Prices of pulses up as market directly linked with Indian policy changes, demand: merchants

Bean
Myanmar pulses are kept on display for sale in a shop at a market. Photo: supplied

As India is the main buyer of Myanmar pulses and beans, Myanmar growers are affected by any change in Indian policy on import of pulses, said U Min Ko Oo, the secretary of the Myanmar Pulses, Beans, and Sesame Seeds Merchants Association. At present, the prices of mung beans and pigeon peas have climbed up on strong demand from India, he added.
On the back of increasing demand from India in the third week of December, mung bean FAQ (fair and average quality) is currently fetching K815,000 per ton in the market, pigeon peas are priced at K780,000 per ton, and the rate for green gram is K1-1.1 million, depending on their quality, said merchants.
Myanmar’s mung beans, pigeon peas, and green grams are primarily exported to India. Although Myanmar pulses and beans have penetrated the markets of Bangladesh, Pakistan, Nepal, Malaysia, and Indonesia, the volume of exports to those countries is extremely low.
India’s move to restrict importation of pulses in August 2017 severely affected growers in Myanmar. To tackle the resultant slowdown in the Myanmar pulses market, a discussion on methods to boost the production and exports of pulses, beans, and sesame seeds was organized on 8 August 2018 at the UMFCCI office. Participants at the discussion also mulled replacing mung beans with more profitable crops.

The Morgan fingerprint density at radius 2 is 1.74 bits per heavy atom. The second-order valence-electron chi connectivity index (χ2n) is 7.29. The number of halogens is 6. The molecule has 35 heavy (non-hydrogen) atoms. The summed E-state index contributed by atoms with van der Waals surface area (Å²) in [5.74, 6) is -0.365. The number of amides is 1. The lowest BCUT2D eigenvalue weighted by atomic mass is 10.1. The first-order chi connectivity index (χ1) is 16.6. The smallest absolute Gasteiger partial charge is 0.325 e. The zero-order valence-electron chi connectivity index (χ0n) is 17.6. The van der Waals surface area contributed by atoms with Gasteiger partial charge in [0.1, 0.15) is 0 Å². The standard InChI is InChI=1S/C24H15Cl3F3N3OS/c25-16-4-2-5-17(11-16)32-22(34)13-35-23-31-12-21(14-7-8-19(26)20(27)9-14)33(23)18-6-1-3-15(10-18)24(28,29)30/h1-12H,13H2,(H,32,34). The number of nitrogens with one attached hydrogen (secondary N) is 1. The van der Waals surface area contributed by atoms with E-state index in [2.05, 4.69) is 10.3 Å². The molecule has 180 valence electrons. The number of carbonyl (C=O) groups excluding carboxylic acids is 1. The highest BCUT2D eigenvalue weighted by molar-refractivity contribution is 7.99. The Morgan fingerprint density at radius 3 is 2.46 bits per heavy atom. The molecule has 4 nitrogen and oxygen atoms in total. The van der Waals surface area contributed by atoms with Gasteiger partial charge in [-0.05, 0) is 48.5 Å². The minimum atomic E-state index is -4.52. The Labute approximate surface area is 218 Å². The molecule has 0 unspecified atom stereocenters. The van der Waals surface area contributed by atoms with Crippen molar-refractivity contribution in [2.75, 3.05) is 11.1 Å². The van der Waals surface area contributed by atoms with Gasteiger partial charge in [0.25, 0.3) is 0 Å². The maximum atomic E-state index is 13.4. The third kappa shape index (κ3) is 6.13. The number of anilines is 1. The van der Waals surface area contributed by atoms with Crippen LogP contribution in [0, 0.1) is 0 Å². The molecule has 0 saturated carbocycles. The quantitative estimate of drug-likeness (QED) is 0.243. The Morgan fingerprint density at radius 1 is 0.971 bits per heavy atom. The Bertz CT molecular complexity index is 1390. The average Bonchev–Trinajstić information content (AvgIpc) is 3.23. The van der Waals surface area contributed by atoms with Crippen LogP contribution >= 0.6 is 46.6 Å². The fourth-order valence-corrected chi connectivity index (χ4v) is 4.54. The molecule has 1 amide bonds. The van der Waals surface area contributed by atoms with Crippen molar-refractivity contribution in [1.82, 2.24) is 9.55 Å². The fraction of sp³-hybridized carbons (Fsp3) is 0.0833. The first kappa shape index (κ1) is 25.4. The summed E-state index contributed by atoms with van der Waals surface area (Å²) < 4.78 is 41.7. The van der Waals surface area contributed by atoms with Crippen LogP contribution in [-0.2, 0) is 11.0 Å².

“Indian merchants have increasingly purchased mung beans and pigeon peas in the past three months as a result of growing demand. The price of mung beans touched K950,000 to 1 million per ton in November. So, we can see how our pulses market is directly related to demand from India. Indian traders are purchasing pulses if there is a demand in their market. If not, they are restricting imports of pulses,” said U Min Ko Oo.
Therefore, a government-to-government (G-to-G) agreement is required so that our growers and traders do not suffer on account of changes in Indian policy on importation of pulses, he added.
“We import pharmaceuticals and building materials from India and export pulses. When India restricts importation of pulses, it disturbs the trade
equilibrium between the countries. Matters related to beans exports were also discussed during the Indian president’s recent visit to Myanmar,” said U Min Ko Oo.
Myanmar ships over 1 million tons of different varieties of pulses to other counties annually, and mung beans, green grams, and pigeon peas make up a majority of the exports.

 

By Nyein Nyein

(Translated by Ei Myat Mon)

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